Thalía Gochez empowers her community through the bold styling of her photographic portraits

The LA-based photographer discusses how her background in fashion informs the way she tells stories through her practice.

21 January 2022

“I’ve always been interested in combining a fashion-rich visual, while also highlighting story and identity,” says Thalía Gochez. Through her practice, she wants to make a safe place for Black people and people of colour to express themselves freely and to feel beautiful. Getting her subjects to collaborate in the styling process is an important part of that. “I create for my community and if they feel seen and find sanctuary in my work, then I’ve done my job — I don’t need mainstream America’s approval to know that the folks I capture and their stories are beautiful,” she says.

Thalía first got into photography by way of a fashion styling class at her local community college. While working with a photographer on a project, she “instantly wanted to take the camera from him” and shoot the project herself. After that she bought a camera for $1 at a local flea market and began documenting all the “beauty” she saw in her community. She finds inspiration everywhere, “whether it’s how someone is standing at a bus stop or how a lady who works at the grocery store did her hair”.

Thalía’s background in fashion has had a lasting impact on the way she takes photos. The women in her images sport ribboned braids, diamanté-encrusted eyebrows and striking makeup looks. Empowering her subjects through bold styling, Thalía tells the stories of people in her community. “I typically shoot folks in environments that mirror their identity, which tends to always be their homes, neighbourhoods and just spaces that are extremely personal and meaningful to them,” she explains.


Thalía Gochez: Gabby in Hollywood (Copyright © Thalía Gochez, 2021)

One of her favourite projects to work on was Hermanas de Sangre, which means “blood sisters” in Spanish. In this photo series we meet Xhiyo and Naomi. Thalía’s lens follows the pair around their childhood neighbourhood in the Mission district of San Francisco. The series highlights the powerful bond between her two subjects, but the images are also touched by a sense of sadness. It is the story of “shared heartbreak”, Thalía explains. The streets that the two women wander through are becoming heavily gentrified. The sense of loss which the images portray reflects a strong “collective” feeling amongst the people in the community.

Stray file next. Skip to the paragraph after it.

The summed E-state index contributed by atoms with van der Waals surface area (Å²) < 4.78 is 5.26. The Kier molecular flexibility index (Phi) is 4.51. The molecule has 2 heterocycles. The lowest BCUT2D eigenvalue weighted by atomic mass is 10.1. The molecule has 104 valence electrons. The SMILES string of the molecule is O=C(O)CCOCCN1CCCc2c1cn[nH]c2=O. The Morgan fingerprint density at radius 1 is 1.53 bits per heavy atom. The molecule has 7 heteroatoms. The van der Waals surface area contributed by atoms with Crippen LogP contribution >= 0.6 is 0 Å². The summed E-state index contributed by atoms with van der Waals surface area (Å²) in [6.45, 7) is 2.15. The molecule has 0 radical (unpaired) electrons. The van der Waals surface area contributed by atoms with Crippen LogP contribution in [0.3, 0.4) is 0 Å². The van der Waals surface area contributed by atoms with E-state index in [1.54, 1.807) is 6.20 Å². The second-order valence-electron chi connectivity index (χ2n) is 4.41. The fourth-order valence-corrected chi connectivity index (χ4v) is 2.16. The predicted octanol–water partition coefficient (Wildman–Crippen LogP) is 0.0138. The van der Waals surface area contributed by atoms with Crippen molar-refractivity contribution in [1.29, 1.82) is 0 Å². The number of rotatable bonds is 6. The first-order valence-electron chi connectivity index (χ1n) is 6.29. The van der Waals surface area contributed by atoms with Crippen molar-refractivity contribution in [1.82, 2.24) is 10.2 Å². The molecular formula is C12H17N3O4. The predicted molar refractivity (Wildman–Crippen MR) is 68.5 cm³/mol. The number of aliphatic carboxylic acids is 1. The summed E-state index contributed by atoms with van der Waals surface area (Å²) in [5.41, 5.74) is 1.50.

Thalía tells us that Hermanas de Sangre was the first project that taught her the “power and impact” of photography as a creative tool for telling stories. Dos Sangres or “Two Bloods” was another project which she particularly enjoyed. With a very “subject-led” approach, the series “aimed to amplify the voices of mix cultural identities”, she explains. The project had real personal significance to Thalía. Growing up in LA with mixed Salvadoran and Mexican heritage, she often struggled “connecting and balancing” these two parts of her identity, so Dos Sangres creates a space where these cultural identities are celebrated.

Following her dream of uplifting identities which often get less visibility, Thalía is now working on a photo book entitled De donde eres? (“Where are you from?”), which focuses on the stories of immigrants. We hope to see it released by December.


Thalía Gochez: Xhiyó & Naomi Hermanas de Sangre (Copyright © Thalía Gochez, 2018)


Thalía Gochez: Yesenia at her family restaurant (Copyright © Thalía Gochez, 2021)


Thalía Gochez: Annya Dos Sangres (Copyright © Thalía Gochez, 2019)


Thalía Gochez: Diana and Laila (Copyright © Thalía Gochez, 2019)


Thalía Gochez: Lillian at home in Inglewood for Bella Dona (Copyright © Thalía Gochez, 2019)


Thalía Gochez: Alex and Judah (Copyright © Thalía Gochez, 2021)


Thalía Gochez: Alina (Copyright © Thalía Gochez, 2021)

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Thalía Gochez: Sarita for Converse “Mi Barrio” Campaign (Copyright © Thalía Gochez, 2021)

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About the Author

Elfie Thomas

Elfie joined It’s Nice That as an editorial assistant in November 2021 after finishing an art history degree at Sussex University. She is particularly interested in creative projects which shed light on histories that have been traditionally overlooked or misrepresented.

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